Wives and Mothers

“Emphasize biblical gender roles with believing fathers taking the lead …”

Those words would make a worldly feminist seethe. Some godly women, too, would even be taken aback by these words because

faced with passive husbands, many women have assumed the role of spiritual leader in their homes. Their attitude has been, “If I don’t take charge of spiritual growth in our home, it won’t get done!” For these wives it is a challenge to relinquish control of their families and to embrace their biblical role as complementary helpers for their husbands. (Paul Renfro, Perspectives on Family Ministry, 75, emphasis mine)

God made Eve as a “helper fit for” Adam (Genesis 2:18). The wife’s status as helper by no means diminishes her value or worth—on the contrary, Paul writes to Timothy in 1 Timothy 2:15 that married women “shall be saved through childbearing.” (This troublesome phrase is rightly interpreted by Towner in the NIV NT Commentary: “Paul urges these Christian wives to re-engage fully in the respectable role of the mother, in rejection of heretical and secular trends, through which she may ‘work out her salvation,’” p. 235). Paul goes even further in describing the biblical role of wives and mothers in Titus 2:3-5.

Older women likewise are to be reverent in behavior, not slanderers or slaves to much wine. They are to teach what is good, and so train the young women to love their husbands and children, to be self-controlled, pure, working at home, kind, and submissive to their own husbands, that the word of God may not be reviled.

Young wives and mothers are to be “self-controlled, pure, working at home, kind, and submissive to their own husbands.” Wives are to do this so “that the word of God may not be reviled.” When Christian wives and mothers don’t submit to their husbands, when they aren’t kind … even when they’re not working at home, the word of God is, to an extent, reviled. I will note here that working at home doesn’t exclude out-of-the-home work—the Proverbs 31 woman, a model of godly womanhood, worked outside the home—but “working at home” does mean that out-of-the-home work does not lead to the neglect of domestic duties. Also on p. 235 of Letters to Timothy and Titus, Towner writes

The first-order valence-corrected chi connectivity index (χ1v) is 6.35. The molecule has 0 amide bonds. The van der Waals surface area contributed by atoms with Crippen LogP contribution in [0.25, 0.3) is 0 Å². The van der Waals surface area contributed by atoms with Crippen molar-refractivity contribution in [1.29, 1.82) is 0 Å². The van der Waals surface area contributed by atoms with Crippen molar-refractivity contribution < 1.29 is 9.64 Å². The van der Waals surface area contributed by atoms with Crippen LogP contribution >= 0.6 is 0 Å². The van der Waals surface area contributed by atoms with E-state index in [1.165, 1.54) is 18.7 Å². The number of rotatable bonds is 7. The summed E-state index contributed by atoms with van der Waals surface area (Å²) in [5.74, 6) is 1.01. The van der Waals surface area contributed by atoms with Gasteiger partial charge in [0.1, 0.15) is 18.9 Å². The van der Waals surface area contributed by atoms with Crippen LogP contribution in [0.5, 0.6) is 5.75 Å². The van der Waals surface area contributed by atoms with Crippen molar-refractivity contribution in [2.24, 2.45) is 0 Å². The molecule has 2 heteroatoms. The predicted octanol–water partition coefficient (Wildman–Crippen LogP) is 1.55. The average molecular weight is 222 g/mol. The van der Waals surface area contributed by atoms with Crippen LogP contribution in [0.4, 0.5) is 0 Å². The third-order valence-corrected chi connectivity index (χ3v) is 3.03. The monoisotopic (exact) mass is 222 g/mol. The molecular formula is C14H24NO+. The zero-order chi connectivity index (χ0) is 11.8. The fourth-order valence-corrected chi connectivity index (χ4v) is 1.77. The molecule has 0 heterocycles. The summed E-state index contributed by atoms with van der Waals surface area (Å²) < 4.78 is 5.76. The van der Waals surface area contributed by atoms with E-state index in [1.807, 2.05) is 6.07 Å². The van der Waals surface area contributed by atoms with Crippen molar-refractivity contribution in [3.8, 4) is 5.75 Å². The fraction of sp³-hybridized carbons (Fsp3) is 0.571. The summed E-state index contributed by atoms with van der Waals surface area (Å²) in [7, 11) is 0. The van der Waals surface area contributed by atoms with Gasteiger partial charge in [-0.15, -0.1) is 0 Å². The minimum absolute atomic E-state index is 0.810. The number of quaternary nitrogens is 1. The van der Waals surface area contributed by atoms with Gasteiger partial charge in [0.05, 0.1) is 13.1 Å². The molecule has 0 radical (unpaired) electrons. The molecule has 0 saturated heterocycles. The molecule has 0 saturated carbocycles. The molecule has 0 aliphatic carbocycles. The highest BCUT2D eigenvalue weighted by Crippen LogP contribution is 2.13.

the role in which the Christian wife is to persevere so as to actualize salvation (“you shall be saved through”) is the traditionally valued domestic role typified by childbearing.

Biblically speaking, then, wives should be “submissive to their own husbands.” They should let their husbands take the lead—encouraging them to if need be—in the “spiritual welfare of their families.” But under their husband’s leadership, the wife/mother should also contribute to the discipleship of her children. (I will cover the discipleship of children in greater detail in the next post.)

Children

Children submit to Christ’s Lordship in family obligations by obeying their parents “in everything, for this pleases the Lord” (Colossians 3:20). Unless a parent’s command directly defies the Bible (or the child’s wisdom—if the child is an independent adult), the command should be obeyed.

In these ways family members can commit to Christ’s Lordship in family obligations and emphasize biblical gender roles in a family’s spiritual welfare.

Leave a Reply

Fill in your details below or click an icon to log in:

WordPress.com Logo

You are commenting using your WordPress.com account. Log Out / Change )

Twitter picture

You are commenting using your Twitter account. Log Out / Change )

Facebook photo

You are commenting using your Facebook account. Log Out / Change )

Google+ photo

You are commenting using your Google+ account. Log Out / Change )

Connecting to %s

%d bloggers like this: